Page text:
For some time we have been aware of the importance of organizational culture and how it supports or denies equality. The Women Deliver sessions on gender and research were also clear on this, with one speaker reminding us that, “It is not enough to have more women, we need to change the research institutions themselves”. As Wanjiru Kamau-Rutenberg, Director of African Women in Agricultural Research and Development, put it: this requires us to “change the rules of the game”.
Easier said than done, yet participants in the TTI GALP work took steps in this direction. Engaging their colleagues in ongoing discussions of what gender responsive research would look like, developing protocols for gender in research, doing a gender audit and conducting research with a gender perspective, all contributed to shifting their organizations toward cultures that valued and could act on gender equality. Crucial to that effort was the sense of solidarity and peer support with others facing similar struggles in their organizations.
Organizational cultures, like people, learn by doing. Participants in the GALP program acted in ways that modelled a more gender sensitive culture. They involved management and their colleagues in this process, then they brought their learning to real projects such as a transport study, climate project or parliamentary budget discussion.
Embedding gender in the research process
These accomplishments are not without challenges. As the blogs have highlighted, there is often not enough time and money allotted to ensuring that gender is integrated throughout the research process. Gender advocates often find themselves trying to fit research on gender into already full schedules and budgets. Still, as we have seen in this series, there are many positive examples of efforts to ensure that gender is considered a key dimension in research.
Typically, different research teams are at different levels of readiness. This doesn’t mean that nothing can be done if readiness is low, but as we have seen in the stories shared in this blog series, it does mean that what can be accomplished is conditioned by the experience, values and interests of researchers and other think tank staff. Also important is the political and social environment outside the think tank. How gender issues are framed, what case can be made for relevance to think tanks’ fields of research, who is making the case for gender, all contribute to how gender is taken up in research.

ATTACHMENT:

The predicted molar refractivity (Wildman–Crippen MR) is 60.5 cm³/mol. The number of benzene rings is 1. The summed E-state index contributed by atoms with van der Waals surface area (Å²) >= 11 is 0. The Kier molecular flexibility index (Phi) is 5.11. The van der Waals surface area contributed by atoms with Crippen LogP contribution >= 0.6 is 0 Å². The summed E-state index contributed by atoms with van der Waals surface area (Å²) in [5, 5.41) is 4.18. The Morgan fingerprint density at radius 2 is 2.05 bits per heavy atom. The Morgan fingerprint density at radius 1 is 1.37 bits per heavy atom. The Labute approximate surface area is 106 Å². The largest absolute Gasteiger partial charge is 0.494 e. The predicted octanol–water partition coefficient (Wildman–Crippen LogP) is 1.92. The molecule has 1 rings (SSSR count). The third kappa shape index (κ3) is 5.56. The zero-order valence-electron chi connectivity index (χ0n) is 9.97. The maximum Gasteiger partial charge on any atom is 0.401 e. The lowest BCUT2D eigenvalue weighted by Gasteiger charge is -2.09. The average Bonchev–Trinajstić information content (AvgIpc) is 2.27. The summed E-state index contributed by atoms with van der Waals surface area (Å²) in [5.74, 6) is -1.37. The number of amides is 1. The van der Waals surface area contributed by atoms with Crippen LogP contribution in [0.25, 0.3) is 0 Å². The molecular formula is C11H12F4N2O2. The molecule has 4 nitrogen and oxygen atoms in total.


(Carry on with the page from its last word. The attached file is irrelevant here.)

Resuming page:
Many of the stories shared by GAL participants pointed to the value of collaborative approaches to integrating gender, using carefully designed strategies to advance collective understanding within think tanks. Building the knowledge and attitudes of researchers on gender contributes to uptake of gender analysis tools, gender policies, and gender and research protocols.
We are grateful to have been able to work with such thoughtful and committed researchers and it has been a true pleasure to be part of this storytelling process. There is still much to be done to support think tanks and other organizations to “walk the talk” on gender, but as we have seen throughout this series, positive steps are being taken in the right direction.
These are the author’s personal opinions and do not necessarily reflect those of Gender at Work or IDRC’s Think Tank Initiative.